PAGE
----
Medical Debt Resource Roundup
Overview From the Southern Partnership to Reduce Debt
Families in the South — like all families — want to live healthy, financially secure lives. Yet many hard-working households in the region are grappling with crippling debt that undercuts their economic security.
Medical bills play a significant role in fueling this instability.
People of color are especially likely to struggle with this debt, as they disproportionately lack medical insurance, experience more health problems that require care, and generally have less wealth and income compared to white people.
The coronavirus pandemic has worsened these challenges, according to recent surveys and studies. Many Americans — including individuals who have unexpectedly lost their jobs and their associated health insurance during this crisis — are facing large medical bills after contracting COVID-19.
Issues associated with medical debt can grow over time. When reported to credit bureaus, unpaid hospital fees can chip away at an individual’s credit score and impact everything from their employment prospects to home purchasing power.
Elevating Medical Debt, Solutions
The Annie E. Casey Foundation’s Southern Partnership to Reduce Debt (SPRD) seeks to highlight problems associated with debt — including medical debt — and advocate for solutions on behalf of residents in several Southern states.
Below is a range of materials documenting problems and potential solutions associated with medical debt across the nation and in three SPRD states.
This report summarizes results from a survey of more than 1,000 residents in Arkansas’ Pulaski and Jefferson counties. It found that nearly half of all survey respondents had some form of medical debt.
The publication offers recommendations for how state policymakers can address problems related to health-care debt, including ending work requirements for the state’s Medicaid enrollees and improving the program’s service delivery. It also calls on hospitals to educate patients about financial assistance programs and to refrain from using debt-collection agencies for past-due bills.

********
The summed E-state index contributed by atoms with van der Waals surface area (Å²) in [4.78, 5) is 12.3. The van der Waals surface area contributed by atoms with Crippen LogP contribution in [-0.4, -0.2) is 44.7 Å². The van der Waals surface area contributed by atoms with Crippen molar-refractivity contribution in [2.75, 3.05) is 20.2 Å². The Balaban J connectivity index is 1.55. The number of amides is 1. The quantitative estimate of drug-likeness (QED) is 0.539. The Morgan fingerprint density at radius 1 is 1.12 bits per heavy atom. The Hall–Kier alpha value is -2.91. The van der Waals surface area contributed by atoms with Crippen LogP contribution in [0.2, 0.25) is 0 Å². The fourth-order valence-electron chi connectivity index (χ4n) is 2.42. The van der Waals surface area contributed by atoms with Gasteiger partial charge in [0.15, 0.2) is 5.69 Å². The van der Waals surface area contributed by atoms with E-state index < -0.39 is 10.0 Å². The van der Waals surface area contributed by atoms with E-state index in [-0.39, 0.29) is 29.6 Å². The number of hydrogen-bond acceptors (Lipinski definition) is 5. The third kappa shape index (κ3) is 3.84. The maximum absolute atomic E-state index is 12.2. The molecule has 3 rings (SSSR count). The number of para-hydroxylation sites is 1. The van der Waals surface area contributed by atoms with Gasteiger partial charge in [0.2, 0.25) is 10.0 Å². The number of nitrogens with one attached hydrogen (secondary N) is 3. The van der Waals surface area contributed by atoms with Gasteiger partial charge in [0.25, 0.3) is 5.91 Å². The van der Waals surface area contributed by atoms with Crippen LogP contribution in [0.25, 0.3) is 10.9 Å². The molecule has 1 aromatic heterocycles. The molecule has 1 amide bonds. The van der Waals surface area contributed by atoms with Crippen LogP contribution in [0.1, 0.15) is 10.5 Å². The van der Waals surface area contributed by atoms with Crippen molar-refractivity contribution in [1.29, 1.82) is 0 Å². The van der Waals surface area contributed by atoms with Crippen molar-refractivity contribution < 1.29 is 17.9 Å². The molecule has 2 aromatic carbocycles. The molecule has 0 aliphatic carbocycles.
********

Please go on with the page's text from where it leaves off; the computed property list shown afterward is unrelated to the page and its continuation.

This report examines medical debt as it relates to Tennessee residents. It finds that medical debt is common across most demographic and socioeconomic groups and more common among the uninsured, those with lower incomes or education levels, and people of color. It also illustrates how even small amounts of medical debt can hinder economic security and mobility by feeding debt cycles and reducing access to jobs, housing and wealth-building credit.
This paper outlines an initiative by the Tennessee Justice Center and local hospitals. It explores the center’s efforts to train and educate hospital staff on eliminating barriers to long-term Medicaid coverage as a means of preventing medical debt from amassing in the first place.
By Every Texan
This publication details the growing problem of medical debt in Texas, especially for Texans of color. The paper calls on Texas policymakers to expand access to health insurance and establish new protections for low-income patients who can’t afford medical care.
This report examines the toll of medical debt across the nation and identifies it as an issue that disproportionately impacts people of color. The document also shares a range of strategies that philanthropic institutions can support to help address this challenge.
This publication explores states’ support for hospital financial assistance plans, which can help facilitate free or highly discounted care for low-income and uninsured patients.
The report reviews each state’s approach, in terms of financial assistance and eligibility requirements, and takes a closer look at seven states with strong policies. These states — California, Connecticut, Maine, Nevada, New Jersey, New York and Rhode Island — all mandate that hospitals offer discounted or free care to certain patients with low incomes.